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Banff National Park
Mountains Banff National Park
Alberta, Canada
Earth's Natural Wonders in North America
Area of Banff park: 2,580 square miles
(6,680 square kilometers)
Area of Columbia Icefield: 125 square miles
(325 square kilometers)
Mountains in Banff National Park [1]




Banff National Park (pronounced /'bæmf/) is Canada's oldest national park, established in 1885 in the Rocky Mountains. The park, located 110-180 kilometres (70-110 mi) west of Calgary in the province of Alberta, encompasses 6,641 square kilometres (2,564 sq mi)[1] of mountainous terrain, with numerous glaciers and ice fields, dense coniferous forest, and alpine landscapes.
The Icefields Parkway extends from Lake Louise, connecting to Jasper National Park in the north. Provincial forests and Yoho National Park are neighbours to the west, while Kootenay National Park is located to the south and Kananaskis Country to the southeast. The main commercial centre of the park is the town of Banff, in the Bow River valley.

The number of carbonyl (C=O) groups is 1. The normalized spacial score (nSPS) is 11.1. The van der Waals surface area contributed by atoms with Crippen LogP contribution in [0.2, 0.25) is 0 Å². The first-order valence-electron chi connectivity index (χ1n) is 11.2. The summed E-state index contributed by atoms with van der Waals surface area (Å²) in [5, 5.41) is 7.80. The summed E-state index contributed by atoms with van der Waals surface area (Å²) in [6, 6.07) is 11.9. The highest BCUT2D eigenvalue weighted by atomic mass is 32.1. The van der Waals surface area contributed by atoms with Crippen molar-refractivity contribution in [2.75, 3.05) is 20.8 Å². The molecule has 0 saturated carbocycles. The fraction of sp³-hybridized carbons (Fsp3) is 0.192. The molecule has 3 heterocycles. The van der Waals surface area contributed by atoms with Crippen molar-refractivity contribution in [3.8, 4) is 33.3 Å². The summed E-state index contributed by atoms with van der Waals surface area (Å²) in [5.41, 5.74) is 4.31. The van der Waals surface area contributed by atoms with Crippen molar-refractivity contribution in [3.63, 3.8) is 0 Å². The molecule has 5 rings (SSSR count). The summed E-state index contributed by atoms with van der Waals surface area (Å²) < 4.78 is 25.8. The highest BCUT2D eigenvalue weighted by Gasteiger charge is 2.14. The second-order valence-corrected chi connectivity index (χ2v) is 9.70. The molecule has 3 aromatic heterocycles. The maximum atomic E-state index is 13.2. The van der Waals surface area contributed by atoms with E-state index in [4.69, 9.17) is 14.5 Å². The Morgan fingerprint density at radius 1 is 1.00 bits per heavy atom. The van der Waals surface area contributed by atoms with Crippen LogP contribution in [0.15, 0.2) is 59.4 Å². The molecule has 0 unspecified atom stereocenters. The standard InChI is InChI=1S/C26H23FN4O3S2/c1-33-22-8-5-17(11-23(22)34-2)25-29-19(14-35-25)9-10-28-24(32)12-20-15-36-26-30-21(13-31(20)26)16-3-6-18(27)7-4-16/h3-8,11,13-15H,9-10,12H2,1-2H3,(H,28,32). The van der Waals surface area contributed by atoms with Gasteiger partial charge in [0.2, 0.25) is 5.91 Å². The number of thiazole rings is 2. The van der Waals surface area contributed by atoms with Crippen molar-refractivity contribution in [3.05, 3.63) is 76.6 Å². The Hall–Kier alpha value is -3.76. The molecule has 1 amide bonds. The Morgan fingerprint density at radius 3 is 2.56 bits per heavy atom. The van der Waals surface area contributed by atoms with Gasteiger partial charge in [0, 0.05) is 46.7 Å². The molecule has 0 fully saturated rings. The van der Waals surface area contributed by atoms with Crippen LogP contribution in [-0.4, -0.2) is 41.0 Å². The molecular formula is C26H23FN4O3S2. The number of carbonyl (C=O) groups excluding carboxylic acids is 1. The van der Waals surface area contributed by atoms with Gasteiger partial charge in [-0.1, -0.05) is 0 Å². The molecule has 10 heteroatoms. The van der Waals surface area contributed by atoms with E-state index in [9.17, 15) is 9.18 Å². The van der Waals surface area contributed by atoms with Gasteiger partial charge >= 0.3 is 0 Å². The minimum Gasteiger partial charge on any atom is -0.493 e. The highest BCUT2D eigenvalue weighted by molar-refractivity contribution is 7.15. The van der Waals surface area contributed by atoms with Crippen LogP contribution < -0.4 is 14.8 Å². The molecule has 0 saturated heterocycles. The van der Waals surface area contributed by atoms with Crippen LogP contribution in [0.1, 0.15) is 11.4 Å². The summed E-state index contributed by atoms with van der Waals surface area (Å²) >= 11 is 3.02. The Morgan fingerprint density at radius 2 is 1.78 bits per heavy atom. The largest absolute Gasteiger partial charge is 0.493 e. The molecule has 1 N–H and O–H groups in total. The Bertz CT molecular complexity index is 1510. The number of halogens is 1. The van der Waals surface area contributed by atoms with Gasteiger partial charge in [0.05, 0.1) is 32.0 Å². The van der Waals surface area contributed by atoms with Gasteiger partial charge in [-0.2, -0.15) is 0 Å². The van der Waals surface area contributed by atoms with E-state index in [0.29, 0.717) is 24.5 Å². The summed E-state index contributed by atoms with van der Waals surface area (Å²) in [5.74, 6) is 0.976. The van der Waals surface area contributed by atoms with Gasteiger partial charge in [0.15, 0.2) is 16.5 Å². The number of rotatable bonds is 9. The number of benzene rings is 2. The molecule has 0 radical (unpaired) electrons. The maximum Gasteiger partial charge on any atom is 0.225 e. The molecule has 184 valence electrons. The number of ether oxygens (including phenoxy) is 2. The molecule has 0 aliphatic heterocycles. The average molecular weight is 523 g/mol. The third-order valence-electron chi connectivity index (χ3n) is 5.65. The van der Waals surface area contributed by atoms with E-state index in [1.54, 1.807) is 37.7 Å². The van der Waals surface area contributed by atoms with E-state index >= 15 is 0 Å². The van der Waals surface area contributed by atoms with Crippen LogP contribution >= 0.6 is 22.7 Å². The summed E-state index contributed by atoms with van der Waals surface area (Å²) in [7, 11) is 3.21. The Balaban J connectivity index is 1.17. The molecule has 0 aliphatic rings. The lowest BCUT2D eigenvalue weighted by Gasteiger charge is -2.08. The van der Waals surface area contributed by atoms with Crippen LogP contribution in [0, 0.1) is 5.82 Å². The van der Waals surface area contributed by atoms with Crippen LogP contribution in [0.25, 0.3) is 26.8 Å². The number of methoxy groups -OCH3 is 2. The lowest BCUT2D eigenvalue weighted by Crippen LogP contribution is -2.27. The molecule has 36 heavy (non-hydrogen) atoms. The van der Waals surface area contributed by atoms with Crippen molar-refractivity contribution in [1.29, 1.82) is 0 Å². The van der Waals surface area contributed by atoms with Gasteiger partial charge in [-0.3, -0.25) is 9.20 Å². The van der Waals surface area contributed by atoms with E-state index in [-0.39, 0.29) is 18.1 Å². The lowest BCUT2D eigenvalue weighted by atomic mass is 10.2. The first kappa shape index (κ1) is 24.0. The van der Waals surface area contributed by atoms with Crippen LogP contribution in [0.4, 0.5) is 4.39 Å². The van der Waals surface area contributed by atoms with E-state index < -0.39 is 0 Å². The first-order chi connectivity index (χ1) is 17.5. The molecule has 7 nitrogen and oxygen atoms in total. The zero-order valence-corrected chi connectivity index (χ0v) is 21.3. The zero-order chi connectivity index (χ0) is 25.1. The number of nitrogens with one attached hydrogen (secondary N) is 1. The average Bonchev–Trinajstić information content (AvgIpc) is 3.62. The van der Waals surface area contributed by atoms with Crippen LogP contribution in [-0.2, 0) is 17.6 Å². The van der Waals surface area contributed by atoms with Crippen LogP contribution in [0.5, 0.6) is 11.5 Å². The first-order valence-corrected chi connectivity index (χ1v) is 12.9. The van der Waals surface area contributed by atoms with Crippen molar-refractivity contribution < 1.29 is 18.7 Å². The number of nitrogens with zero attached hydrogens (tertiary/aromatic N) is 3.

The Canadian Pacific Railway was instrumental in Banff's early years, building the Banff Springs Hotel and Chateau Lake Louise, and attracting tourists through extensive advertising. In the early 20th century, roads were built in Banff, at times by war internees, and through Great Depression-era public works projects. Since the 1960s, park accommodations have been open all year, with annual tourism visits to Banff increasing to over 5 million in the 1990s. Millions more pass through the park on the Trans-Canada Highway. As Banff is one of the world's most visited national parks, the health of its ecosystem has been threatened. In the mid-1990s, Parks Canada responded by initiating a two-year study, which resulted in management recommendations, and new policies that aim to preserve ecological integrity.[2]